6 Characteristics to Look for When Selecting a Clinical Investigator

selecting a clinical investigator

A CRO always looks for quality investigators.  They are the key to fulfilling the CRO's contract requirements that has come their way and they want to do a darn good job.  So do the good investigators, of course.  It makes sense for everyone involved including the sponsor.  We at ClinSmart have been in all three roles in our respective careers and can vouch for the validity of these facts.  So let me tell you what I look for when I'm selecting a principal investigators for a clinical trial we have a contract to fulfill. 

 

1.  Specialty in the field of study. 

This is an obvious point but a critical one; we must determine that the principal investigator really knows the special field and has had experience with those patients.   The investigator has knowledge and judgment about the patients, the disease progress and the potential pitfalls of treatment.  The investigator often must make judgments re: disease effect versus possible adverse effects that may be associated with the drug. 

 

2.  Experience and familiarity with FDA requirements for clinical trial investigations. 

Quite appropriately, there are a number of regulations guiding the conduct of clinical trials.  All of them have a rational basis that led to their creation, often times not obvious to the sponsor nor the CRO.  Adherence to the regulations is vital since all trial data will be submitted eventually to the FDA where their experts review it in detail.  This review is important not only for efficacy but safety criteria equally as well.

 

3.  Compulsiveness in following the protocol. 

This is a must.  The CRO will routinely audit the data entered in case report forms that ultimately is accumulated and analyzed for the clinical trial report.  These reports are not only reviewed by FDA experts but their statistical group will run their own analysis for the results.  So the data must be accurate and complete.  An investigator who is compulsive in their own practice will very likely be compulsive in the trial data.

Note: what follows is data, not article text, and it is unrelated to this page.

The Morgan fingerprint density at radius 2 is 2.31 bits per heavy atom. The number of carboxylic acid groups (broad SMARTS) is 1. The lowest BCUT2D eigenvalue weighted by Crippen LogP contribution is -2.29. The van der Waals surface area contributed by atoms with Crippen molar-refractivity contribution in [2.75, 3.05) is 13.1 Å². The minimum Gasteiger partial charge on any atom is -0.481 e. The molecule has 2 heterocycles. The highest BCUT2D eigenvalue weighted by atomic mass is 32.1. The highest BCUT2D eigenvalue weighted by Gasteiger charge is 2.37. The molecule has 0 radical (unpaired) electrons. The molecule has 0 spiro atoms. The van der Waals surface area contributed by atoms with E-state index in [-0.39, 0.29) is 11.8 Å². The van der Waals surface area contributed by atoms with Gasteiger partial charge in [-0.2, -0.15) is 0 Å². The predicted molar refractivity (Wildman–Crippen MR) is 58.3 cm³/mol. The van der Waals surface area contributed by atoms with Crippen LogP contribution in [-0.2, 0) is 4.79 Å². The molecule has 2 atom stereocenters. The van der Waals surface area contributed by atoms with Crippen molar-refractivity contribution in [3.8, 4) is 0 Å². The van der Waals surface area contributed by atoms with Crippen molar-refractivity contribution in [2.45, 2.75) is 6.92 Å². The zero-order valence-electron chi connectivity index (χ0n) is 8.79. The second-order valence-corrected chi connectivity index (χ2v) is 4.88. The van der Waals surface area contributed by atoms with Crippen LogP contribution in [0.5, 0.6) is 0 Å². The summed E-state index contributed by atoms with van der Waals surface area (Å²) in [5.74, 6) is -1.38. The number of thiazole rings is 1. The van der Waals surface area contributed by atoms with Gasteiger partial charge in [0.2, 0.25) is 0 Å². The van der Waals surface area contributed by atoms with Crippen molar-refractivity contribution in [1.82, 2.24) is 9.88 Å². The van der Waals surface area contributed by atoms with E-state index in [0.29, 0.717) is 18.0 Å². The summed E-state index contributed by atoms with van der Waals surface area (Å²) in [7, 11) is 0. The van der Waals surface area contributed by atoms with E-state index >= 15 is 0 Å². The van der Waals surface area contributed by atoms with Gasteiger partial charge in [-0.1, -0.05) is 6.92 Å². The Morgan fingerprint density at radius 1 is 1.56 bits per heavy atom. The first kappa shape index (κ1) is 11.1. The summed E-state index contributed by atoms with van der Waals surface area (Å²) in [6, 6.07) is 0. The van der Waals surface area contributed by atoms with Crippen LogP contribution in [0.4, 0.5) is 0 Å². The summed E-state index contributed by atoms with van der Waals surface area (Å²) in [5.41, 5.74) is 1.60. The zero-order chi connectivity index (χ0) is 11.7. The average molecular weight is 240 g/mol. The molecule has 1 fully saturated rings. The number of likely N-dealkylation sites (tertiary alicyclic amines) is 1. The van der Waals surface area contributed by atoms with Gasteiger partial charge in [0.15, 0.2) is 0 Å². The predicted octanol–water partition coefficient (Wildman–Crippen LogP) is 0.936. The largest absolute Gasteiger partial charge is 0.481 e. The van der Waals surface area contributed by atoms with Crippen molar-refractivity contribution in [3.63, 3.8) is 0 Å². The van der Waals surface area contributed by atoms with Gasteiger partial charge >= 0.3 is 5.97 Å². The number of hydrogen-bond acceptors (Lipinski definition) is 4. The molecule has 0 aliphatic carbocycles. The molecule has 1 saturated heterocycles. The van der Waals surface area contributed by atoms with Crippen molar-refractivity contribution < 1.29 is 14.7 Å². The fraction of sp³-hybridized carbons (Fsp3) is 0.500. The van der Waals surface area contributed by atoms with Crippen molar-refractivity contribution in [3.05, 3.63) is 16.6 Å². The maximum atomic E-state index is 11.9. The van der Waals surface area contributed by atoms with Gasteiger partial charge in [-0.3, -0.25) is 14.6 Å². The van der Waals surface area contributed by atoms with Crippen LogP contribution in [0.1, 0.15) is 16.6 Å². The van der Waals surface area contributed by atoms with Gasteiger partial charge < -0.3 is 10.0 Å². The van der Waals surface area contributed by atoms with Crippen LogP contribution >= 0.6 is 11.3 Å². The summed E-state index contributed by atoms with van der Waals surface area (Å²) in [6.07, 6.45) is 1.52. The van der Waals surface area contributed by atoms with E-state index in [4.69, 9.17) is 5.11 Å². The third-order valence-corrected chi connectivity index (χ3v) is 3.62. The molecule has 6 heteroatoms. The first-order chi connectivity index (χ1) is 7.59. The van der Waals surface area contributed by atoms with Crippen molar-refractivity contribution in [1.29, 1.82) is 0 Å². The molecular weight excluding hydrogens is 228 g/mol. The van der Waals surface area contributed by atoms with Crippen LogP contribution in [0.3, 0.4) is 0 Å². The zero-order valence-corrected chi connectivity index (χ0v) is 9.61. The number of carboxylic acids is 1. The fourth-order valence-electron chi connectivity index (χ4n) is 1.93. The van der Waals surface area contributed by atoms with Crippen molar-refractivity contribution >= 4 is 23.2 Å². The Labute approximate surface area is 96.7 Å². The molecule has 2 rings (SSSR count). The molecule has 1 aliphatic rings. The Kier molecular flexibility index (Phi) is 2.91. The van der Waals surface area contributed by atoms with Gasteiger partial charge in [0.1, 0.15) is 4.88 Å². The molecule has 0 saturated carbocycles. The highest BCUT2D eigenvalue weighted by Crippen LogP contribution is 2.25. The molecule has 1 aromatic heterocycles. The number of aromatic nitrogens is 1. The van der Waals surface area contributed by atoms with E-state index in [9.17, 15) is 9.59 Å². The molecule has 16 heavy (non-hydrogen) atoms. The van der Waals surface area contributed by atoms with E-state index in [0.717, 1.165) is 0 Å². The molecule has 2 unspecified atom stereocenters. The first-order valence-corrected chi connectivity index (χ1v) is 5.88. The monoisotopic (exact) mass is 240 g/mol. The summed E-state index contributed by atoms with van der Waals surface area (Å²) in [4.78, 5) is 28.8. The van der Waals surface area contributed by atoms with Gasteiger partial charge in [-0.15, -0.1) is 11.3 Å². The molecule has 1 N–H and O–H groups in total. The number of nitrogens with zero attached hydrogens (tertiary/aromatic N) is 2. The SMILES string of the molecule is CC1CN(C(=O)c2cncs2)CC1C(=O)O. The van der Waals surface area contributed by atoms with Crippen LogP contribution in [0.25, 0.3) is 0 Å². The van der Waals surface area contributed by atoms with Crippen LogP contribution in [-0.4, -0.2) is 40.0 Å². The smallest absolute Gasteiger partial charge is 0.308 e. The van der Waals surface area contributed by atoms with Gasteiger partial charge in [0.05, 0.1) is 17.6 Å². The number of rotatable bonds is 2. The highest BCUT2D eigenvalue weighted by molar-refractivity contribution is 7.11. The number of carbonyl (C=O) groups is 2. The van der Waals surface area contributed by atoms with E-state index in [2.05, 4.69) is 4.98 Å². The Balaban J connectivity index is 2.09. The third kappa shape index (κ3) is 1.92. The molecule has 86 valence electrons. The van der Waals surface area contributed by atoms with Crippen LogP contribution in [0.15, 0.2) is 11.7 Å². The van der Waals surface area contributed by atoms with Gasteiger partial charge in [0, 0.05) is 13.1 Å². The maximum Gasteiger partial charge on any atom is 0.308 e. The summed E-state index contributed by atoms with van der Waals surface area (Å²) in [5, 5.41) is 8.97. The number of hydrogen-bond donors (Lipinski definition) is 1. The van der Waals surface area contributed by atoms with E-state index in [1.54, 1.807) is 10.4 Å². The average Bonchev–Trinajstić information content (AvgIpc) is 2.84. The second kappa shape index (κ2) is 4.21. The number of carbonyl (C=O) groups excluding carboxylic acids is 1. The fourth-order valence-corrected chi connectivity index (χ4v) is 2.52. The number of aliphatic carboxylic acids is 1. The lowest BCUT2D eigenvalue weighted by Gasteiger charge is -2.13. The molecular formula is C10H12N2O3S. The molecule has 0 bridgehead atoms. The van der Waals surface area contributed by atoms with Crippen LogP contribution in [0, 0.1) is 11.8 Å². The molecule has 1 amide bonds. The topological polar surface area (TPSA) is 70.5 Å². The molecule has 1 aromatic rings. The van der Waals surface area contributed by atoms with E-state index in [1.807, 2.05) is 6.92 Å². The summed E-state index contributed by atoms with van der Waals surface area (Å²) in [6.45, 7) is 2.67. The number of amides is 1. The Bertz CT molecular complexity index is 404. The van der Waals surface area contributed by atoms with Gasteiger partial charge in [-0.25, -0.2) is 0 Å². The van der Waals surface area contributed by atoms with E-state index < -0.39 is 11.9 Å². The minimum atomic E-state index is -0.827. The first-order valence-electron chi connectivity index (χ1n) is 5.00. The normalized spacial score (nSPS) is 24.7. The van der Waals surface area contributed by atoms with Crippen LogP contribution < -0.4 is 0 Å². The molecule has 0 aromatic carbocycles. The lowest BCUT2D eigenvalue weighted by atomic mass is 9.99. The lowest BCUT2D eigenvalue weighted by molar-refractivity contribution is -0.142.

4.  Adequate and appropriate staff. 

Conducting clinical trials is not easy and virtually impossible to conduct without an adequate staff.  An experienced clinical coordinator is just as important, maybe more so, than the investigator herself.  So we always want to meet with the coordinator and the rest of the staff.

 

5.  Adequate space and facilities. 

Besides the customary privacy accorded any patient, we must be mindful of potential interactions among enrolled patients, especially when patient judgments re symptom scores, etc. are a critical part of efficacy measurements for the study.  When patient are able to intermingle, they often will chatter re their own experience and may influence follow subjects' scoring numbers.  This is not necessarily true for every trial, but it is one the considerations sometimes when selecting a site and investigator.

 

6.  Honesty is a given. 

It is presumed that a principal investigator is naturally honest and it is assumed so.  However, there have been rare occasions when an investigator has cheated.  Let me tell you, it is a very serious offense and leads to numerous problems for the investigator, the CRO and the sponsor.

 

These are some of the qualities we look for in selecting a principal investigator.  The proper conduct of clinical drug trials is a very serious business and we want quality, quality, quality in every respect and throughout the trial.